They both encode the full spike.
The two mRNA front-runners share many commonalities. Both take advantage of modified RNA chemistry to encode the SARS-CoV-2 spike protein with stabilizing mutations added to lock the shape-shifting surface protein into a form easily recognizable to the immune system. Both also use lipid nanoparticle (LNP) delivery systems.
In slightly more (comparative) detail it's also known they both use the same proline substitions, which stabilize the protein:
The S protein is metastable when produced as a recombinant protein and prone to transform from its pre-fusion to a post-fusion conformation, shedding the S1 subunit. However, the S1 subunit is the immunodominant antigen during CoV infections due to its accessibility for immune recognition and it contains neutralizing epitopes mainly on its RBD. Strategies to stabilize the S protein in its pre-fusion conformation and enhance pre-fusion S protein expression are thought to increase the quality and quantity of vaccine-induced antibodies targeting the functionally relevant epitopes on the S1 subunit. Pallesen et al. reported two proline substitutions (2P) at the apex of the central helix and HR1 that can retain the S proteins of MERS-CoV, SARS-CoV and HKU1 in the antigenically optimal pre-fusion conformation. The resulting antigen, S-2P, induced much greater nAb titres than wild-type S protein in mice. Learning from the previous experience with these CoVs, the S-2P design is now being used in several vaccine strategies against COVID-19.
SARS-CoV-2 S-2P (comprising proline substitutions at residues K986 and V987) is used as the target antigen in three gene-based vaccine candidates (mRNA vaccines by Moderna/National Institute of Allergy and Infectious Diseases (NIAID) and BioNTech/Pfizer and a recombinant Ad26 vaccine by Janssen Pharmaceutical Companies) and a protein-based candidate (by Novavax) (Table 1). Moreover, mutation at the cleavage sites in the S protein is also believed to stabilize the pre-fusion conformation of the S protein. S-2P in the Janssen Ad26-vectored vaccine (Ad26.COV2.S) and in the Novavax protein-based vaccine (NVX-CoV2373) contains additional mutations at the S1–S2 polybasic cleavage site from RRAR to SRAG or QQAQ to render it protease resistant, which helps to further stabilize the S protein in its pre-fusion conformation.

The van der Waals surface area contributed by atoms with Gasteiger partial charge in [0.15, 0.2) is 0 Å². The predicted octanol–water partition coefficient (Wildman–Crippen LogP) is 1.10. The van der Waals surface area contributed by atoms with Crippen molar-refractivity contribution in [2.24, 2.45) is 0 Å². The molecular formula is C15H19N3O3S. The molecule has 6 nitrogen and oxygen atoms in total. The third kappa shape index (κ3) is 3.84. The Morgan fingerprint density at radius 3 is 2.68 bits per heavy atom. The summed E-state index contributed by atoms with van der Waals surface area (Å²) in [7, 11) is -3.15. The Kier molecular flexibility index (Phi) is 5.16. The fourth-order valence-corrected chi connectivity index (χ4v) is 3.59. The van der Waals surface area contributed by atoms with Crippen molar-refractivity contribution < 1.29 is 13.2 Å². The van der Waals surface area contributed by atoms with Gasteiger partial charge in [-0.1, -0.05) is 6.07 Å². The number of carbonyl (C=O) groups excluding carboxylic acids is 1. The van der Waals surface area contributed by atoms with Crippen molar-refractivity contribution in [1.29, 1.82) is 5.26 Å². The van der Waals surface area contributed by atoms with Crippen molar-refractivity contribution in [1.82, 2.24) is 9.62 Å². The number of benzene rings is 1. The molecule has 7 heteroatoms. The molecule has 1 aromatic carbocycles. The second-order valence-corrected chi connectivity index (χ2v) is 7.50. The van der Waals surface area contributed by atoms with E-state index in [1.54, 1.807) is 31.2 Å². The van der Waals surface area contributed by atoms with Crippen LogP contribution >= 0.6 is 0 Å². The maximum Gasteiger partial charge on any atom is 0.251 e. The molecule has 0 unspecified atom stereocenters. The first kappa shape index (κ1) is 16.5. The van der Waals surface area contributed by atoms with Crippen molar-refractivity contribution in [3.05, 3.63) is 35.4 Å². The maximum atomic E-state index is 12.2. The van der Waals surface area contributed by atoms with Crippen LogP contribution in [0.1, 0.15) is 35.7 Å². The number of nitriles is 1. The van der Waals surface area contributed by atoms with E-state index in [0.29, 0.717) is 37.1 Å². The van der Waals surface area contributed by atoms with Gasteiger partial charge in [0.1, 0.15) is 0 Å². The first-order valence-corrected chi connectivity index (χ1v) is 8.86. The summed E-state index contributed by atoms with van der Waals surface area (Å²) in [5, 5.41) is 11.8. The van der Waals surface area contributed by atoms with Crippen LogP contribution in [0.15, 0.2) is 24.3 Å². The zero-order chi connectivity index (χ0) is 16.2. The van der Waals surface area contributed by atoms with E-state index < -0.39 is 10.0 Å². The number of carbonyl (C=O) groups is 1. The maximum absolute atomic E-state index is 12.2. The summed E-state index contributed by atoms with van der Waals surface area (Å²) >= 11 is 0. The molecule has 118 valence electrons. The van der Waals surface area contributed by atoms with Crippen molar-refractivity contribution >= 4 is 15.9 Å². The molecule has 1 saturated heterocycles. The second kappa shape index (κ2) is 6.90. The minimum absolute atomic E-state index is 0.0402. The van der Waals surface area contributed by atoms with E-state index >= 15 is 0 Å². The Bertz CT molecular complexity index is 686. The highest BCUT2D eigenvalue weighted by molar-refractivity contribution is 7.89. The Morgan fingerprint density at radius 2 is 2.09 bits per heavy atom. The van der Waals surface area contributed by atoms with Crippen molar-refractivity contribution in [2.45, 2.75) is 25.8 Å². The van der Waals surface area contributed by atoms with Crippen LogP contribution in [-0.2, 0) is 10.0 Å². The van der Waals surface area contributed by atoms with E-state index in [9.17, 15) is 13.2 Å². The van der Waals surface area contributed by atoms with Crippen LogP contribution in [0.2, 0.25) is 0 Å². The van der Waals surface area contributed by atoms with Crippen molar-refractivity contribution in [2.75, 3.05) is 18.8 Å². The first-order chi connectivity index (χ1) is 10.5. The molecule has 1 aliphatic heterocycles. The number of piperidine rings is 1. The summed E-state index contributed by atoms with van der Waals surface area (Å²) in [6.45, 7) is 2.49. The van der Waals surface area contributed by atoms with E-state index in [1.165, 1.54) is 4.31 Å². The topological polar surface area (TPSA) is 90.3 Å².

As you can see, some other vaccines have additional tweaks to the proteins, but it's not known/said if Pfizer and Moderna's differ in any way in that regrad.
Pfizer has released more data on the exact sequence they used (through the WHO); the published sequence includes the untranscribed stabilizing elements. I don't know if Moderna has publicly released the same level of information (i.e. exact sequence) for a meaningful, detailed comparison.